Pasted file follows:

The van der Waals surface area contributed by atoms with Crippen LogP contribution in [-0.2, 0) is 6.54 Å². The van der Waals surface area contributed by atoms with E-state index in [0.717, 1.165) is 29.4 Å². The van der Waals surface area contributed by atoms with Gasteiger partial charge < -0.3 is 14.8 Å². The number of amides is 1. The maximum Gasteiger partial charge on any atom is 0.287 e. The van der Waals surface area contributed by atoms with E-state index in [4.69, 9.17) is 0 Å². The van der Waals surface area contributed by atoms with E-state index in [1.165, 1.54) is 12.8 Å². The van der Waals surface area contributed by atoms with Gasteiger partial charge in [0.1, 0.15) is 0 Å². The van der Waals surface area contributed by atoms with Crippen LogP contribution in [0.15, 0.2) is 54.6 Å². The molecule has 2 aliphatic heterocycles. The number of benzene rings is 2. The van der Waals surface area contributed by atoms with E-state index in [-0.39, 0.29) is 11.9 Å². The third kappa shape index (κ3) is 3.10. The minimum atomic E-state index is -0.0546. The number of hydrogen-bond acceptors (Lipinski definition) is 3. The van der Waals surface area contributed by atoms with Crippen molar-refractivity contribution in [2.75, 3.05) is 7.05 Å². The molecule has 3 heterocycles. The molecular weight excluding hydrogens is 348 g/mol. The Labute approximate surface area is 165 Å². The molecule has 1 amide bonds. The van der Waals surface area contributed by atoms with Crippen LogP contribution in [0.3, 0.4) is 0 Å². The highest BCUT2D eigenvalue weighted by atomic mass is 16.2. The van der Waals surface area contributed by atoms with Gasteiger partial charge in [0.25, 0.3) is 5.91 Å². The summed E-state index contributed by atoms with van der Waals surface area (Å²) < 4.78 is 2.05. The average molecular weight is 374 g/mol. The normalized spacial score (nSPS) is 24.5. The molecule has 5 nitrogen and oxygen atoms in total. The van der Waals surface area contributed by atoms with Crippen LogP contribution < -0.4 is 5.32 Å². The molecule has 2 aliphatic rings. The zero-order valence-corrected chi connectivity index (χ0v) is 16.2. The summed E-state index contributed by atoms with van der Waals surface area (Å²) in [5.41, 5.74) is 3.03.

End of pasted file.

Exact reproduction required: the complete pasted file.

The van der Waals surface area contributed by atoms with Crippen LogP contribution in [-0.2, 0) is 6.54 Å². The van der Waals surface area contributed by atoms with E-state index in [0.717, 1.165) is 29.4 Å². The van der Waals surface area contributed by atoms with Gasteiger partial charge < -0.3 is 14.8 Å². The number of amides is 1. The maximum Gasteiger partial charge on any atom is 0.287 e. The van der Waals surface area contributed by atoms with E-state index in [4.69, 9.17) is 0 Å². The van der Waals surface area contributed by atoms with E-state index in [1.165, 1.54) is 12.8 Å². The van der Waals surface area contributed by atoms with Gasteiger partial charge in [0.1, 0.15) is 0 Å². The van der Waals surface area contributed by atoms with Crippen LogP contribution in [0.15, 0.2) is 54.6 Å². The molecule has 2 aliphatic heterocycles. The number of benzene rings is 2. The van der Waals surface area contributed by atoms with E-state index in [-0.39, 0.29) is 11.9 Å². The third kappa shape index (κ3) is 3.10. The minimum atomic E-state index is -0.0546. The number of hydrogen-bond acceptors (Lipinski definition) is 3. The van der Waals surface area contributed by atoms with Crippen molar-refractivity contribution in [2.75, 3.05) is 7.05 Å². The molecule has 3 heterocycles. The molecular weight excluding hydrogens is 348 g/mol. The Labute approximate surface area is 165 Å². The molecule has 1 amide bonds. The van der Waals surface area contributed by atoms with Crippen LogP contribution in [0.3, 0.4) is 0 Å². The highest BCUT2D eigenvalue weighted by atomic mass is 16.2. The van der Waals surface area contributed by atoms with Gasteiger partial charge in [0.25, 0.3) is 5.91 Å². The summed E-state index contributed by atoms with van der Waals surface area (Å²) < 4.78 is 2.05. The average molecular weight is 374 g/mol. The normalized spacial score (nSPS) is 24.5. The molecule has 5 nitrogen and oxygen atoms in total. The van der Waals surface area contributed by atoms with Crippen LogP contribution < -0.4 is 5.32 Å². The molecule has 2 aliphatic rings. The zero-order valence-corrected chi connectivity index (χ0v) is 16.2. The summed E-state index contributed by atoms with van der Waals surface area (Å²) in [5.41, 5.74) is 3.03.